Marriage between Ngozi Adamu & Adewale Okonkwo

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Marriage between Ngozi Adamu & Adewale Okonkwo

Postby Richard Akindele » Mon Jun 27, 2011 10:18 pm

Is Nigeria one nation? Or is it merely a collection of disparate tribes?

If Nigeria is one nation, what makes it such?

Consider the following names...

Adewale Okonkwo
Jummai Adesanya
Garba Okafor
Okechukwu Oladapo
Olufemi Danladi
Yakubu Okeke
Ngozi Danjuma

All of the above are Nigerian names. But there is something irregular about them, which is that they are a strange set. Strange because such combination of names are as rare as hen's teeth. These are names from 3 major Nigerian tribes: Hausa, Igbo, and Yoruba.

These three tribes rarely inter-marry. It's more likely to find a Nigerian married to a Caucasian, than to a fellow Nigerian of a different tribe.

So I once again ask, is Nigeria one nation, or just a collection of disparate tribes?

When will a Kanuri marry a Fulani without raising eyebrows? When will an Igbo man be able to marry a Yoruba woman without causing major uproar among family members?

It's not marriage alone between tribes that is a problem. Marriages between people of different religious beliefs are also a rarity.

Christians and Muslims generally want to be married to people of the same faith. A particularly visceral reaction is seen from Muslims when their child wishes to be married to somebody of another religion.

Besides tribal and religious differences, we all are Nigerians. I personally believe that Love should be the utmost measure of who marries whom.

Another criteria Nigerian parents use to determine who their children marry, is class. Class differences is up there with tribe and religion.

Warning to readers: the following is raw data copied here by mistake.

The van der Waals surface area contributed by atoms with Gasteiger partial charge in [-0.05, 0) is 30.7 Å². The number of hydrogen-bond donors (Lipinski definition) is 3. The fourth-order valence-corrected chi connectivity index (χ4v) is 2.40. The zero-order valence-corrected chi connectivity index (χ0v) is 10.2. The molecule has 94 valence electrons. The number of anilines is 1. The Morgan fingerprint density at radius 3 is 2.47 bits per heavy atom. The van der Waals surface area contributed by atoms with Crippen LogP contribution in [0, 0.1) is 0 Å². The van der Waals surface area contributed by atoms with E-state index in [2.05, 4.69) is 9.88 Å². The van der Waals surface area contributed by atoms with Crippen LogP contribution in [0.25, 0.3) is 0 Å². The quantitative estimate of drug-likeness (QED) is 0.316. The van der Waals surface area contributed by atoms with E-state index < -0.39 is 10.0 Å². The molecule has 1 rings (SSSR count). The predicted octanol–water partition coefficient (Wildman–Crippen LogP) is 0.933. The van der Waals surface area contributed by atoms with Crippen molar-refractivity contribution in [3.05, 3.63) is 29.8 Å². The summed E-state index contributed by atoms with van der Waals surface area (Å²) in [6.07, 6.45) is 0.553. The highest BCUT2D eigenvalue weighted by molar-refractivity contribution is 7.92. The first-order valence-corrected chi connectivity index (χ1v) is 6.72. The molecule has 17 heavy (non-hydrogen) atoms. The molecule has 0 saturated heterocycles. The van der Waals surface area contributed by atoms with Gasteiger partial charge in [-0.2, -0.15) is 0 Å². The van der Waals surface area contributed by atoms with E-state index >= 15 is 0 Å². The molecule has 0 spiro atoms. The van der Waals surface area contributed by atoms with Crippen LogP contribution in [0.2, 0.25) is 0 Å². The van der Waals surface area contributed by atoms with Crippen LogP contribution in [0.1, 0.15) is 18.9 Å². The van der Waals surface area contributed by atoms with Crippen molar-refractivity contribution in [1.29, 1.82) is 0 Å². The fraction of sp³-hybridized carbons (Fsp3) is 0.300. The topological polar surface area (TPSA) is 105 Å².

One of the primary questions parents ask when their son or daughter brings somebody home, is who the suitor's parents are and what they do. If it's determined that you're just a regular Joe, with the exception of a few cases, you'd be immediately rejected. It does not matter that deep mutual love exists between you and your friend/fiancee. Conversely, if you bring home a wealthy suitor, he or she is likely to gain acceptance, simply for the high class.

Some parents go to the extent of employing spiritual powers to break the bond that exists between their child and the suitor, to keep a marriage from taking place.

You may think that discrimination only exists between major tribes as outlined above. But you would be surprised to find out that the battle can be as intense even between people of the same tribe, but of different dialects.

Take Yoruba language as an example. Let's take two different dialects of the Yoruba language - Ijebu, and Ilorin. You would look hard and long to find people from such dialects living as married couples. An Ijebu and Ilorin is likely to be married to an Ijebu and Ilorin respectively.

Furthermore, people from big cities often don't want their children getting married to small town/village dwellers.

All the scenarios presented so far, i.e. tribe, religion, class, could lead to a child being disowned or ostracized from a family, if he or she goes against family wishes.

If we look at a nation like the USA, we will find that similar situation exists to some extent. But it's usually between different races, as opposed to tribes. However, the stigma is ever so slowly melting away. The same cannot be said to be happening among Nigerians, who are often fervent about who their children marry.

We have a long way to go on the road toward becoming one nation. Nigerians need to be enlightened that above wealth, tribe, and religion, stands Love.

Perhaps more importantly, we must remember that the more we inter-marry in Nigeria, the stronger the various family ties become.

If you are an Igbo, who has nephews and nieces who are half Yoruba, perhaps you'd be less inclined to discriminate against Yoruba people. In the same vein, if you're a Hausa Muslim, whose sister is married to an Igbo christian, maybe that would serve as a reason to see Igbo as family rather than a stranger.

The more blood relations we have from other tribes, the closer Nigeria gets to oneness.
Richard Akindele
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